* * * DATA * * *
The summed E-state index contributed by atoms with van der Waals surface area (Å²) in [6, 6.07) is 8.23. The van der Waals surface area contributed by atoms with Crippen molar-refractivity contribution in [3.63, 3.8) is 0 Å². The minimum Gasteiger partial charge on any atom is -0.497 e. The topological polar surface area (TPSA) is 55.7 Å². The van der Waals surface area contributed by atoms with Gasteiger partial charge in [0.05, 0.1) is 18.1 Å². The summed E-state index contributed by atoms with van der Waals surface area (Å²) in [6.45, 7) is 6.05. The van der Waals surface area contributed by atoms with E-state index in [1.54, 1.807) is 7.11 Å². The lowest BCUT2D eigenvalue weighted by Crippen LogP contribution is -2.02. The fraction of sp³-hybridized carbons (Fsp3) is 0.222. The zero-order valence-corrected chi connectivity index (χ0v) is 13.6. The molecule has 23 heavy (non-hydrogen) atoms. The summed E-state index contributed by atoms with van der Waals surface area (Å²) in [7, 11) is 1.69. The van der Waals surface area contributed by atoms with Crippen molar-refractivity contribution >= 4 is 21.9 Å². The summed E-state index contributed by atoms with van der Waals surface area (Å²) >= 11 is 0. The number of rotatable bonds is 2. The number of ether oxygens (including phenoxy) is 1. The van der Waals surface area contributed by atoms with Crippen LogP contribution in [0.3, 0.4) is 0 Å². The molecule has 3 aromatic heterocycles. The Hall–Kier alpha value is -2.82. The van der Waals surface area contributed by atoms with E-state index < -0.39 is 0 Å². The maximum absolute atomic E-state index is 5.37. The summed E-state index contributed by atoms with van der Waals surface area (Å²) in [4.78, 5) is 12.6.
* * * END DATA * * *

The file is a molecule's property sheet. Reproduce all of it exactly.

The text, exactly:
The summed E-state index contributed by atoms with van der Waals surface area (Å²) in [6, 6.07) is 8.23. The van der Waals surface area contributed by atoms with Crippen molar-refractivity contribution in [3.63, 3.8) is 0 Å². The minimum Gasteiger partial charge on any atom is -0.497 e. The topological polar surface area (TPSA) is 55.7 Å². The van der Waals surface area contributed by atoms with Gasteiger partial charge in [0.05, 0.1) is 18.1 Å². The summed E-state index contributed by atoms with van der Waals surface area (Å²) in [6.45, 7) is 6.05. The van der Waals surface area contributed by atoms with E-state index in [1.54, 1.807) is 7.11 Å². The lowest BCUT2D eigenvalue weighted by Crippen LogP contribution is -2.02. The fraction of sp³-hybridized carbons (Fsp3) is 0.222. The zero-order valence-corrected chi connectivity index (χ0v) is 13.6. The molecule has 23 heavy (non-hydrogen) atoms. The summed E-state index contributed by atoms with van der Waals surface area (Å²) in [7, 11) is 1.69. The van der Waals surface area contributed by atoms with Crippen molar-refractivity contribution >= 4 is 21.9 Å². The summed E-state index contributed by atoms with van der Waals surface area (Å²) >= 11 is 0. The number of rotatable bonds is 2. The number of ether oxygens (including phenoxy) is 1. The van der Waals surface area contributed by atoms with Crippen LogP contribution in [0.3, 0.4) is 0 Å². The molecule has 3 aromatic heterocycles. The Hall–Kier alpha value is -2.82. The van der Waals surface area contributed by atoms with E-state index < -0.39 is 0 Å². The maximum absolute atomic E-state index is 5.37. The summed E-state index contributed by atoms with van der Waals surface area (Å²) in [4.78, 5) is 12.6.